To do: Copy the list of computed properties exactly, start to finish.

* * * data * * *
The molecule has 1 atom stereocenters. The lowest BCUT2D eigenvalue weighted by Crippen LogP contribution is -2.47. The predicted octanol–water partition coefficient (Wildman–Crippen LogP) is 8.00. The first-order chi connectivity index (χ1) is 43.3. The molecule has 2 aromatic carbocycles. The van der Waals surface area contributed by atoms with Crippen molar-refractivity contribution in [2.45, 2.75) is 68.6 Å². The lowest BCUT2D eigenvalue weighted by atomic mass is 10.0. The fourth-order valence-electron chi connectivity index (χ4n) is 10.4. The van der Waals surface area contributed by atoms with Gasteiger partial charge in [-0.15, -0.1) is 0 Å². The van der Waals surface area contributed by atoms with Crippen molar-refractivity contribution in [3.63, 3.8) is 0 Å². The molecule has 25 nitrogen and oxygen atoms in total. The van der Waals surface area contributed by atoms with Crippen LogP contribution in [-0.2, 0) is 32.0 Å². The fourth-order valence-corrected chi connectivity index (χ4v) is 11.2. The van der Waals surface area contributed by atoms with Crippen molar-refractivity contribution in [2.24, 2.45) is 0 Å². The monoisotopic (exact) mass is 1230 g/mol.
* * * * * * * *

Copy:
The molecule has 1 atom stereocenters. The lowest BCUT2D eigenvalue weighted by Crippen LogP contribution is -2.47. The predicted octanol–water partition coefficient (Wildman–Crippen LogP) is 8.00. The first-order chi connectivity index (χ1) is 43.3. The molecule has 2 aromatic carbocycles. The van der Waals surface area contributed by atoms with Crippen molar-refractivity contribution in [2.45, 2.75) is 68.6 Å². The lowest BCUT2D eigenvalue weighted by atomic mass is 10.0. The fourth-order valence-electron chi connectivity index (χ4n) is 10.4. The van der Waals surface area contributed by atoms with Gasteiger partial charge in [-0.15, -0.1) is 0 Å². The van der Waals surface area contributed by atoms with Crippen molar-refractivity contribution in [3.63, 3.8) is 0 Å². The molecule has 25 nitrogen and oxygen atoms in total. The van der Waals surface area contributed by atoms with Crippen LogP contribution in [-0.2, 0) is 32.0 Å². The fourth-order valence-corrected chi connectivity index (χ4v) is 11.2. The van der Waals surface area contributed by atoms with Crippen molar-refractivity contribution in [2.24, 2.45) is 0 Å². The monoisotopic (exact) mass is 1230 g/mol.